13.              The first part of Chapter III of this Annual Report summarizes the jurisprudence on freedom of expression of the European Court of Human Rights.  The inclusion of this section responds to an attempt by the Special Rapporteur for Freedom of Expression to comply with the mandate conferred upon him by the Heads of State and Government during the Third Summit of the Americas held in Quebec, Canada, in April 2001.  During the Summit, the Heads of State and Government ratified the mandate of the Special Rapporteur for Freedom of Expression, and further held that the States “will support the work of the Inter-American System of Human Rights in the area of freedom of expression, through the Special Rapporteur for Freedom of Expression of the IACHR, will proceed to disseminate comparative case law studies, and will further endeavor to ensure that national laws on freedom of expression are consistent with international legal obligations.”  The Special Rapporteur for Freedom of Expression regards the European Court's extensive jurisprudence on the right to freedom of expression as a valuable source that can shed light on the interpretation of this right in the Inter-American system, and serve as a useful tool for legal practitioners and interested people.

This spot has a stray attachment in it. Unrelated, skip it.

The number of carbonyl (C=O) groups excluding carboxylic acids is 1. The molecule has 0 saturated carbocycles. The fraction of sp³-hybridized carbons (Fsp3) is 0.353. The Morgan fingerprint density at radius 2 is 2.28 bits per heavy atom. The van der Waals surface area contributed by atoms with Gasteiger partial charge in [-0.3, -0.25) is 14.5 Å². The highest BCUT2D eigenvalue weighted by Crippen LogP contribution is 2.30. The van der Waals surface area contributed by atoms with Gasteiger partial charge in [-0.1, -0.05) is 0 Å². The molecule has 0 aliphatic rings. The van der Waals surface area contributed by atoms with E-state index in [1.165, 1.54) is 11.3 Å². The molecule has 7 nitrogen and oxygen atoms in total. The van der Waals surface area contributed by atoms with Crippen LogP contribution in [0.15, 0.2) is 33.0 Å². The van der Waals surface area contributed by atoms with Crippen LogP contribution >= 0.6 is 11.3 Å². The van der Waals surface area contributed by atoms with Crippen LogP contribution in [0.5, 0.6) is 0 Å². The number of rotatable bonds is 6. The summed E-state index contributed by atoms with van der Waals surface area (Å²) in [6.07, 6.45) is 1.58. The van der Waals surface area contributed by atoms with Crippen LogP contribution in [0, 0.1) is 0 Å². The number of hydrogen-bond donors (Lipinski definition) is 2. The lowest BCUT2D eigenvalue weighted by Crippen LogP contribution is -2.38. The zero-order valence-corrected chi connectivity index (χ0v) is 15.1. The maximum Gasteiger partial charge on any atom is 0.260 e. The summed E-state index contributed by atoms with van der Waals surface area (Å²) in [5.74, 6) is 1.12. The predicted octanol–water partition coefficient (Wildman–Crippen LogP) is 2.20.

14.              The second section of Chapter III refers to States' domestic jurisprudence.  In this section, the report includes certain decisions by local tribunals that were handed down during 2003 and that reflect the importance of respecting freedom of expression as protected in the American Convention.  This section highlights some court decisions that have expressly or implicitly taken account of international standards protecting freedom of expression.   As the Office stated last year, when it initiated the practice of disseminating domestic jurisprudence, this can be a useful tool for other judges in issuing similar decisions and supporting them using comparative case law from Latin America, which is not always easily available.

15.              The rest of the chapters in this report follow the structure of previous annual reports.  It should be noted that Chapter II, “Evaluation of the Status of Freedom of Expression in the Hemisphere,” expresses the opinion of the Rapporteur, based on information received from various sources throughout the entire year.